Introduced to the Bahamas from Europe in the 1970s, the Eurasian collared-dove is quickly finding its niche in North America, spreading rapidly north and west. It can now be seen nearly throughout the United States, and is becoming increasingly common.
Compared to mourning doves, Eurasian collared-doves are larger and much paler. Collared-doves get their name from the prominent black stripe across the back of the neck, highlighted by thin white stripes above and below the “collar.”
Eurasian collared-doves’ three-note coo-COO-coo calls are lower in pitch than a mourning dove, and are usually repeated several times in succession.
Listen to a Eurasian Collared-Dove:
5 thoughts on “Eurasian Collared-Dove”
There are many dove breeders that have released the domestic ring neck dove for one reason or another all over the North America . They are returning to their wild type colors and habits which are genetic, same as the feral rock pigeon , so in fact these are FERAL doves revolving back to their ancestors. THE COLLAR DOVES breeding habits are very much the same as the feral pigeon – better known as the flying rat. There were about 200 released in one small town in western mo. years ago. They were used in Ames Iowa University and other breeding programs long before 1965. These birds came from California and Akron Ohio and other places. The Collar Dove breeds are all connected same as the rock pigeon. To prove this take two white Collar Doves of different strains, line breed and they will soon produce the wild colors. Also you can take all the different colors of the domestic ring-neck and let them breed freely among themselves and they will also produce the wild color and habits of their ancestors. Finally in the future they will become a nuisance just like the flying rats. I am a breeder and I love my doves.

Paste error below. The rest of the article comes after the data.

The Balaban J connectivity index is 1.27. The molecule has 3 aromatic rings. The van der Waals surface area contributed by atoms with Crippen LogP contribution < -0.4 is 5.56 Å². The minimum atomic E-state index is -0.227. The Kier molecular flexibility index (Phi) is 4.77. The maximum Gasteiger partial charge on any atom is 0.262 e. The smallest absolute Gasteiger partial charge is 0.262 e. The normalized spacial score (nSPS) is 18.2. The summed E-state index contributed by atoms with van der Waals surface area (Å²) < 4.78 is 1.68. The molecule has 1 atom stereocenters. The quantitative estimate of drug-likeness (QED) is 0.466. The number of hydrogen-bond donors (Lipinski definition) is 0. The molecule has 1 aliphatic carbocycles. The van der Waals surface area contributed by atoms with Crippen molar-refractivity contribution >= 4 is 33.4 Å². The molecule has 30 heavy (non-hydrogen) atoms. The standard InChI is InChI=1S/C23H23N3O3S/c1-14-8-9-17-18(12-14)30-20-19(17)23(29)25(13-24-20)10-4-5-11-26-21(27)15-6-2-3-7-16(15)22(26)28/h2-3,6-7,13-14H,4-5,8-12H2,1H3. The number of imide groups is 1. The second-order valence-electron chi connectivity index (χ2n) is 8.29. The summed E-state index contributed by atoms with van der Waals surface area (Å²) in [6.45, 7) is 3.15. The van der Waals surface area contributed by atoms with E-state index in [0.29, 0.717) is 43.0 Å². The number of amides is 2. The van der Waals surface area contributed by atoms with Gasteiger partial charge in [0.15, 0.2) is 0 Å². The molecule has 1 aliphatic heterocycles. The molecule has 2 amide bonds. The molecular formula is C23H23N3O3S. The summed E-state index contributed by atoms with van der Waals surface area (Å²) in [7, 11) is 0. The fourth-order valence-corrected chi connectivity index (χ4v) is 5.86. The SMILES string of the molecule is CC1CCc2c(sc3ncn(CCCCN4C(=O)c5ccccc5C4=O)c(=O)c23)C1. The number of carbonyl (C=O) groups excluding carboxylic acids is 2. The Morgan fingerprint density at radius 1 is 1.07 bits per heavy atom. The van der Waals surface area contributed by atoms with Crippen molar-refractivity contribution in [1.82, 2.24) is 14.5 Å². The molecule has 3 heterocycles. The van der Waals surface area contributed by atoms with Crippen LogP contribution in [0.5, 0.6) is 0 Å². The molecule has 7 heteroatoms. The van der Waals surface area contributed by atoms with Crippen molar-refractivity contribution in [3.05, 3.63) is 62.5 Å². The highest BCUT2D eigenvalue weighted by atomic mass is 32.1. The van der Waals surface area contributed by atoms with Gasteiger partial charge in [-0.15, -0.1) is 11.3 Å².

Which is larger–the cock or the hen?
Males are heavier than females, and males larger in wing and length.
Dawn Hewitt, Bird Watcher’s Digest
Two (turtle doves?) visit my feeder daily; often twice daily. I’ve seen them listed here as Eurasian Collared Doves, so not quite certain about the breed. I’d like to know why there only two.
Hi Penny, I don’t know where you live, but Eurasian collared doves are expanding their range. It was only in the past decade or so that they started showing up in southern Indiana, where I lived at the time. At first, there were only a few, and only spotted in agricultural areas, near grain silos. But in some places, they have become suburban, and even visit feeders. I suspect you live in an area where Eurasian collared doves are just starting to invade, and that the birds at your feeder are pioneers. I suspect you will see more of them in the next few years. Dawn Hewitt, Bird Watcher’s Digest